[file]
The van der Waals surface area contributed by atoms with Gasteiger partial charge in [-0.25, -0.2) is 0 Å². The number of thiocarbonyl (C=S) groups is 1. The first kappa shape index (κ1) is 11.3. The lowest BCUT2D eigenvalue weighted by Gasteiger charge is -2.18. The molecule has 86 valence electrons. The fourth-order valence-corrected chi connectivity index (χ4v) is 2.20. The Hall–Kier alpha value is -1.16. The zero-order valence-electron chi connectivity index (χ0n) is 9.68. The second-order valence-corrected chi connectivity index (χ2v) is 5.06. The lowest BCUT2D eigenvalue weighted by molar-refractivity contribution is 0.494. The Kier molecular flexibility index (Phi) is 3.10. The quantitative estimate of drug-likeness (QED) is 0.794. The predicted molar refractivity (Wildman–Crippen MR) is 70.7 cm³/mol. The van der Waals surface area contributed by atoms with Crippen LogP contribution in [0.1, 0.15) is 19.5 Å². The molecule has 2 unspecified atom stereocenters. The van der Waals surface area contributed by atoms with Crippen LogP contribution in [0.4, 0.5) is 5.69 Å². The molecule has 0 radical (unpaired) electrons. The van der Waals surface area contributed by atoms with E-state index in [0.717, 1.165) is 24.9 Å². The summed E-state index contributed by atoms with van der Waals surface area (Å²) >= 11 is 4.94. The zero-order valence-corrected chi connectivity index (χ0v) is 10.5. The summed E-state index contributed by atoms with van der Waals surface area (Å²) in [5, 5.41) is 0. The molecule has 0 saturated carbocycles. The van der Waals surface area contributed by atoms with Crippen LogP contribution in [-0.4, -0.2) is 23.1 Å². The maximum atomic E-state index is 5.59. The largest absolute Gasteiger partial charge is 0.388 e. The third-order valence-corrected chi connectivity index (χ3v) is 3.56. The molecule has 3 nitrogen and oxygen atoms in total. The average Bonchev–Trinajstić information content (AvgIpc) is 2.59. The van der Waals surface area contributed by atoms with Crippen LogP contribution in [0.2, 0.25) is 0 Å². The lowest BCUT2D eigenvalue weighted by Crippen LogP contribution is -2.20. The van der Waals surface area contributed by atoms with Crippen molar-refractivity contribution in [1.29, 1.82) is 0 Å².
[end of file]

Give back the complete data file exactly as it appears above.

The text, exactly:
The van der Waals surface area contributed by atoms with Gasteiger partial charge in [-0.25, -0.2) is 0 Å². The number of thiocarbonyl (C=S) groups is 1. The first kappa shape index (κ1) is 11.3. The lowest BCUT2D eigenvalue weighted by Gasteiger charge is -2.18. The molecule has 86 valence electrons. The fourth-order valence-corrected chi connectivity index (χ4v) is 2.20. The Hall–Kier alpha value is -1.16. The zero-order valence-electron chi connectivity index (χ0n) is 9.68. The second-order valence-corrected chi connectivity index (χ2v) is 5.06. The lowest BCUT2D eigenvalue weighted by molar-refractivity contribution is 0.494. The Kier molecular flexibility index (Phi) is 3.10. The quantitative estimate of drug-likeness (QED) is 0.794. The predicted molar refractivity (Wildman–Crippen MR) is 70.7 cm³/mol. The van der Waals surface area contributed by atoms with Crippen LogP contribution in [0.1, 0.15) is 19.5 Å². The molecule has 2 unspecified atom stereocenters. The van der Waals surface area contributed by atoms with Crippen LogP contribution in [0.4, 0.5) is 5.69 Å². The molecule has 0 radical (unpaired) electrons. The van der Waals surface area contributed by atoms with E-state index in [0.717, 1.165) is 24.9 Å². The summed E-state index contributed by atoms with van der Waals surface area (Å²) >= 11 is 4.94. The zero-order valence-corrected chi connectivity index (χ0v) is 10.5. The summed E-state index contributed by atoms with van der Waals surface area (Å²) in [5, 5.41) is 0. The molecule has 0 saturated carbocycles. The van der Waals surface area contributed by atoms with Crippen LogP contribution in [-0.4, -0.2) is 23.1 Å². The maximum atomic E-state index is 5.59. The largest absolute Gasteiger partial charge is 0.388 e. The third-order valence-corrected chi connectivity index (χ3v) is 3.56. The molecule has 3 nitrogen and oxygen atoms in total. The average Bonchev–Trinajstić information content (AvgIpc) is 2.59. The van der Waals surface area contributed by atoms with Crippen LogP contribution in [0.2, 0.25) is 0 Å². The lowest BCUT2D eigenvalue weighted by Crippen LogP contribution is -2.20. The van der Waals surface area contributed by atoms with Crippen molar-refractivity contribution in [1.29, 1.82) is 0 Å².